A-Level Mini-Projects

The research team has been running projects for Exeter Mathematics School A-level students since 2018. These projects are designed to challenge the students, and give them an insight into the research methods used in our Lab. 

In each project, the students learn the basics of the digital 5G infrastructure, and then solve a particular problem relating to network slicing and digital twin technology. At the end of the project, they present their work in the form of a report and a public presentation. Read more about each project below:

Project 1: Mathematical modelling and optimization for network routing in 5G

In this project, the students are tasked to create a computer routing model, to understand how information is sent around a telecommunications network to different destinations. To do this, they learn about and use a mathematical tool called “combinatorial optimization”, which helps to find the optimal (shortest, fastest) path through the network. 

The students then test and improve their model to work efficiently even when uncertainties are present. A real 5G network has lots of uncertainties, such as: how many users will need the system at once, what are their service requirements,… So, this project is a good introduction to the technical challenges of making a 5G network.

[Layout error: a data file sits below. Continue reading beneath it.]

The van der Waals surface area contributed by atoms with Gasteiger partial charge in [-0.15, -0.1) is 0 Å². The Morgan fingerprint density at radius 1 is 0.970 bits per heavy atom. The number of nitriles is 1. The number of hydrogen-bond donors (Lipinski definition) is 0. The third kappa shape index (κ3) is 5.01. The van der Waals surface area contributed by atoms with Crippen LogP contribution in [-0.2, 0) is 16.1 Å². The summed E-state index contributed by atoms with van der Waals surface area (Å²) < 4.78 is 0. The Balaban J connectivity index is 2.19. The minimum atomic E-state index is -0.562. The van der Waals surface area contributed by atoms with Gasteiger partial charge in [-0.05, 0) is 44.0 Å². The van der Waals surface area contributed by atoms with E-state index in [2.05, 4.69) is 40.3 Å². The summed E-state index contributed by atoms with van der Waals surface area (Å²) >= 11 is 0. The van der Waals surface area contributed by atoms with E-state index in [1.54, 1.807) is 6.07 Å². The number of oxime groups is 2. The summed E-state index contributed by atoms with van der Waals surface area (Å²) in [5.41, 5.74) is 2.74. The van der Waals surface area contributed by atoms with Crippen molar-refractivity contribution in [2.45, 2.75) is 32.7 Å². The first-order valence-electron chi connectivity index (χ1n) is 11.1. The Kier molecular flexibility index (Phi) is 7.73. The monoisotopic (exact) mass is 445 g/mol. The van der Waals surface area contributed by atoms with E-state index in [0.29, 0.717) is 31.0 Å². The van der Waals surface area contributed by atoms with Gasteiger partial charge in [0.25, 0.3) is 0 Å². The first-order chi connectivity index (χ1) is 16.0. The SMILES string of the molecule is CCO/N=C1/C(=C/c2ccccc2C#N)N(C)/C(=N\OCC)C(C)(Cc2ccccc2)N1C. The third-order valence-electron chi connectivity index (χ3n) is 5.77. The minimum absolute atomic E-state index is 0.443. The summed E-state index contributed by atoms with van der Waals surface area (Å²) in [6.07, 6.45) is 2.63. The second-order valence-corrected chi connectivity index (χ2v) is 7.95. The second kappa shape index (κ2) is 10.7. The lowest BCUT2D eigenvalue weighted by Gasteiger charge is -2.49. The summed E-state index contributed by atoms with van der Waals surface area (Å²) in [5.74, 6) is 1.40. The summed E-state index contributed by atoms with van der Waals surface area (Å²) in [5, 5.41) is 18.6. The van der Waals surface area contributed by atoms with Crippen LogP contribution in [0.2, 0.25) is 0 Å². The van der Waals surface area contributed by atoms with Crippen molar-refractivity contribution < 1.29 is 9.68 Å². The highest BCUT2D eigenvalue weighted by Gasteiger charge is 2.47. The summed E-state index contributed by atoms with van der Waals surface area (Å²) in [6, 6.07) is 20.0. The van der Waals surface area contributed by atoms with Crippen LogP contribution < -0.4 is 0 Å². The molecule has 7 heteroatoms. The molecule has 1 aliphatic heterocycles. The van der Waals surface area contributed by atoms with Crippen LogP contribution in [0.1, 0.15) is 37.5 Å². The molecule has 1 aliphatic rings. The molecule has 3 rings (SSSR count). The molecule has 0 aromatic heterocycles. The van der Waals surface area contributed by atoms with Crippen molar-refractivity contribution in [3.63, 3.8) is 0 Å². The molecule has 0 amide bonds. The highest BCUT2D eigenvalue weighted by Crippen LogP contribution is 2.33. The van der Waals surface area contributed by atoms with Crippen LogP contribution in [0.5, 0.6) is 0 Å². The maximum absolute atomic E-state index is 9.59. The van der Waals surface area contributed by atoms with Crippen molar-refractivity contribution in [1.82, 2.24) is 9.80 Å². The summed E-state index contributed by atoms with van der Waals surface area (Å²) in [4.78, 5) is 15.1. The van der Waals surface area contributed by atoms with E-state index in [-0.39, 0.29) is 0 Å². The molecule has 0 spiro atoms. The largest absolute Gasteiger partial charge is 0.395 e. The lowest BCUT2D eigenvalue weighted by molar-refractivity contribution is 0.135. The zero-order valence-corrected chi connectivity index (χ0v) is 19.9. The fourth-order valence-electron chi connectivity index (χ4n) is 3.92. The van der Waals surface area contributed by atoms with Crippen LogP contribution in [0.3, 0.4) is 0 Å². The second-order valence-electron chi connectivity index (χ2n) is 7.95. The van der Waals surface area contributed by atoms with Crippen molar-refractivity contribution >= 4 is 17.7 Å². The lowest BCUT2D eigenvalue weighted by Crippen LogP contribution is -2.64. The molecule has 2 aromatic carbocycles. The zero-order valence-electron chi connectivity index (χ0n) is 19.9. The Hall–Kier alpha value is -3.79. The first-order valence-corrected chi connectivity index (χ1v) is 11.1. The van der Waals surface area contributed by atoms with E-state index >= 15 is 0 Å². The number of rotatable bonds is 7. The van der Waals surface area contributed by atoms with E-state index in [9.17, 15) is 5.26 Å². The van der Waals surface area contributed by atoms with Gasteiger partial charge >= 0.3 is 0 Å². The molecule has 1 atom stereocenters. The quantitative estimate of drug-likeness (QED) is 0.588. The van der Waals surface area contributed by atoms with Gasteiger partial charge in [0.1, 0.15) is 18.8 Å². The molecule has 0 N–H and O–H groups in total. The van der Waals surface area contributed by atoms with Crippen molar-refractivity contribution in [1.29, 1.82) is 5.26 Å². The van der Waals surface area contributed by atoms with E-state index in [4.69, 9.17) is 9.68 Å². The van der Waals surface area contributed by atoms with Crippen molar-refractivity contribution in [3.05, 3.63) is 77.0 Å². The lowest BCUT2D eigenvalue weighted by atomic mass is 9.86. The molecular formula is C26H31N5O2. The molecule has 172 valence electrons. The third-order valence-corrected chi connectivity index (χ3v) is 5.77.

Project 2: Resource optimization of network slicing in 5G

This is a mini-project related to our research in 5G network slicing, most suitable for students who are already familiar with programming languages. The students start by learning about the principles of 5G, network slicing, machine learning and AI techniques.

The students then have the challenge of putting all this together, to first create a network slicing model, and then use DRL to use the network resources most effectively. This is an opportunity for students to try out a multidisciplinary research challenge; using techniques from artificial intelligence and applying it to telecommunications networks.

Project 3: Artificial Intelligence-based Digital Twin Models for Network Management

This mini-project is related to our work in designing digital twins, most suitable for students with programming experience and an interest in neural networks (used in machine learning). The students start with building their understanding of how a digital twin models the physical network, and also learning about the different types of neural networks.

The students then choose their preferred neural network to help create a digital twin that learns from historical data, makes predictions and tries to optimise the allocation of resources. This is the most challenging project we run, particularly interesting for students who would like a deep understanding of machine learning techniques.